Ferrara, A. (2020). "I can, but I can't": Kindergarten teacher perceptions of self-efficacy and agency in their use of formative assessment in the current high-stakes accountability climate. Unc Charlotte Electronic Theses And Dissertations.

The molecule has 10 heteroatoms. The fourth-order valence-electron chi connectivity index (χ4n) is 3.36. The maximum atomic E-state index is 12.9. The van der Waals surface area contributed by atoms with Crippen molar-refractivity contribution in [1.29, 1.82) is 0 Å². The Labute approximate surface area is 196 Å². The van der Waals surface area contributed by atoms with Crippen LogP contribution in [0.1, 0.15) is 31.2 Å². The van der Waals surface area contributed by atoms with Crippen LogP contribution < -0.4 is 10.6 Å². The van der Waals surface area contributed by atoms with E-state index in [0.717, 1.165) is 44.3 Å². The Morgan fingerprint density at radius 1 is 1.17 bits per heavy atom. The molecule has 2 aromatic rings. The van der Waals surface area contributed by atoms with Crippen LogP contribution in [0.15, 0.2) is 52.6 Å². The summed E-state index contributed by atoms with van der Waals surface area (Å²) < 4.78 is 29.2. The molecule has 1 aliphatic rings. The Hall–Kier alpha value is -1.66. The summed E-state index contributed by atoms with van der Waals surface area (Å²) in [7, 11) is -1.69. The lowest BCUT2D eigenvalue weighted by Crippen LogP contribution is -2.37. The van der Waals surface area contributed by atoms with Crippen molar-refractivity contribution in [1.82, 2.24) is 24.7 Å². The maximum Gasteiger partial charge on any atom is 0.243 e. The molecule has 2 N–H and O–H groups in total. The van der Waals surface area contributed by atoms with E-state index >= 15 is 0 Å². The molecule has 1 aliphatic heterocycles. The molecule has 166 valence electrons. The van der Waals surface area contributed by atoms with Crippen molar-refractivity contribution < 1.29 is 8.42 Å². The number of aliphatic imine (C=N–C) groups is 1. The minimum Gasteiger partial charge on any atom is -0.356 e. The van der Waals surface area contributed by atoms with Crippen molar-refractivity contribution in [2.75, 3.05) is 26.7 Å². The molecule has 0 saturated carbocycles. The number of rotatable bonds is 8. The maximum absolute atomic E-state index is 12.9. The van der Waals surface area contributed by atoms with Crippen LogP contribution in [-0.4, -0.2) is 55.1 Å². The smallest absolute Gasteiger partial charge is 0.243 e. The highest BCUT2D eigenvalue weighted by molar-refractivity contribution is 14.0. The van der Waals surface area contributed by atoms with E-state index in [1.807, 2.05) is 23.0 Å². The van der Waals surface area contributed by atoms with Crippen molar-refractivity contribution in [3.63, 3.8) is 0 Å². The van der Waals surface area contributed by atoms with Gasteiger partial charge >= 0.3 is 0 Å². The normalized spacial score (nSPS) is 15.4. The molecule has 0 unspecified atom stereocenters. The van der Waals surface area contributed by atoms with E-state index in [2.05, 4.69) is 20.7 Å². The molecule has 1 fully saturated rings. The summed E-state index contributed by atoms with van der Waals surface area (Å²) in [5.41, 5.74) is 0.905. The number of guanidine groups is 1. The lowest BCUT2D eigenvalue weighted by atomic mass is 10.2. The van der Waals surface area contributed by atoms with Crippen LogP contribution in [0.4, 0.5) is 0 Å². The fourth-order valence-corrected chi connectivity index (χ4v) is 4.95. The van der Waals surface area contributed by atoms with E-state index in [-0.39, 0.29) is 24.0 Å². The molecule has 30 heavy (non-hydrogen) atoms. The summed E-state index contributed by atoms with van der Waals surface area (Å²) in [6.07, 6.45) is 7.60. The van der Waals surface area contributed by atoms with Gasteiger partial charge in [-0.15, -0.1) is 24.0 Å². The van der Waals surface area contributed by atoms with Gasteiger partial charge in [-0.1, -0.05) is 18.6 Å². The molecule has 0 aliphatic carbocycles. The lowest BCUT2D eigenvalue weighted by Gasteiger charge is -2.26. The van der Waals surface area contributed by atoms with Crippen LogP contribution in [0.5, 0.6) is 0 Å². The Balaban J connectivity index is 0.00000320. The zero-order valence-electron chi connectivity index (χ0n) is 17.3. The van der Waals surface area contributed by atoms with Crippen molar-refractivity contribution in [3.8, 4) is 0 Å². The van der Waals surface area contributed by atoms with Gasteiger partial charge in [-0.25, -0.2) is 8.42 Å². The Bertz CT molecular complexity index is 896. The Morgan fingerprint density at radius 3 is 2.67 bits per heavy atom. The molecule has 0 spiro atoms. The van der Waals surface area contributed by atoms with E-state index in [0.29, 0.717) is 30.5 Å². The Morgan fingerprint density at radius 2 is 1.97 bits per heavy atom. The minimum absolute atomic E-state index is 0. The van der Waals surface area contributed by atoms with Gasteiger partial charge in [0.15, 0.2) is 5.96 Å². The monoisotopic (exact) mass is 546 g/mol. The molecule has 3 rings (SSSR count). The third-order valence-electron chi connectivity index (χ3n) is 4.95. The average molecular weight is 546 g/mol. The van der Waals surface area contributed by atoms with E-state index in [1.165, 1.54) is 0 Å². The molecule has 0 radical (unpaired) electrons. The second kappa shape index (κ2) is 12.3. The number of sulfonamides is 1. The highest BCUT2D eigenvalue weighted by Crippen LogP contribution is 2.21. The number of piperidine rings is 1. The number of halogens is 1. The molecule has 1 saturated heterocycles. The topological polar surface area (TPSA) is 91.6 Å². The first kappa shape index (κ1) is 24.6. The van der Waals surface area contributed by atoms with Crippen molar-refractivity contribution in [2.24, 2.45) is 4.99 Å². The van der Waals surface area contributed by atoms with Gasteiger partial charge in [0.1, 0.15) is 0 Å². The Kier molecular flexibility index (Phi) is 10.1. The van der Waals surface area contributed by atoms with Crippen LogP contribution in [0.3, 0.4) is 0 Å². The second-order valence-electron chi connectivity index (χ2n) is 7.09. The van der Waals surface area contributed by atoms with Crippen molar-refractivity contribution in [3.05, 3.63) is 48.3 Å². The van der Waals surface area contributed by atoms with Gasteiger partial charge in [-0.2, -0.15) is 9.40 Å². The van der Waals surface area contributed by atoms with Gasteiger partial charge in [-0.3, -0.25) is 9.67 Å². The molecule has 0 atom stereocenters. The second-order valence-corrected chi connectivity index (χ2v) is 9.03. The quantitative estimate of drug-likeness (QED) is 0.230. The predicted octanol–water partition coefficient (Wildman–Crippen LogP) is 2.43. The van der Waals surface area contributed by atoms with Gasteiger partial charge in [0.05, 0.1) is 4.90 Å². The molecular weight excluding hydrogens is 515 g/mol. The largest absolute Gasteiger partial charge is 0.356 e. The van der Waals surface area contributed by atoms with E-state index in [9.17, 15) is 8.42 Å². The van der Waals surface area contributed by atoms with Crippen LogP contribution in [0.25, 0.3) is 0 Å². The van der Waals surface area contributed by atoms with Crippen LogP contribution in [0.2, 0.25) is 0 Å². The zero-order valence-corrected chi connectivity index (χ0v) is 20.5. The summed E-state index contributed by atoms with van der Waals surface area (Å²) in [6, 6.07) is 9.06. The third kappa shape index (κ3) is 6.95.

Early childhood formative assessment (FA) is a process by which teachers gather data about their students’ knowledge and skills across the five domains of early childhood development in order to scaffold and support their students’ unique learning needs (Heritage, 2013). FA has been the cornerstone of kindergarten instruction for generations (Cuban, 1992); however, with the establishment of the annual accountability mandates of the No Child Left Behind Act in 2001, nearly two decades of "academic shovedown" (Hatch, 2002) have transformed kindergarten from a play-based, child-centered space to one focused on developing literacy and other academic skills. In 2014, The North Carolina Office of Early Learning created the North Carolina Kindergarten Entry Assessment (NC KEA), a whole-child focused FA designed to both inform the development of programs to support kindergarten readiness across the state by providing a snapshot of the knowledge and skills children possess at kindergarten entry, and to provide kindergarten teachers with data to assist them in individualizing instruction for their new students at the beginning of the school year. This study analyzes three years of qualitative data gathered from educational practitioners across North Carolina to understand teacher perceptions of their self-efficacy and agency in implementing the NC KEA in its developmentally intended manner in the current heightened accountability climate.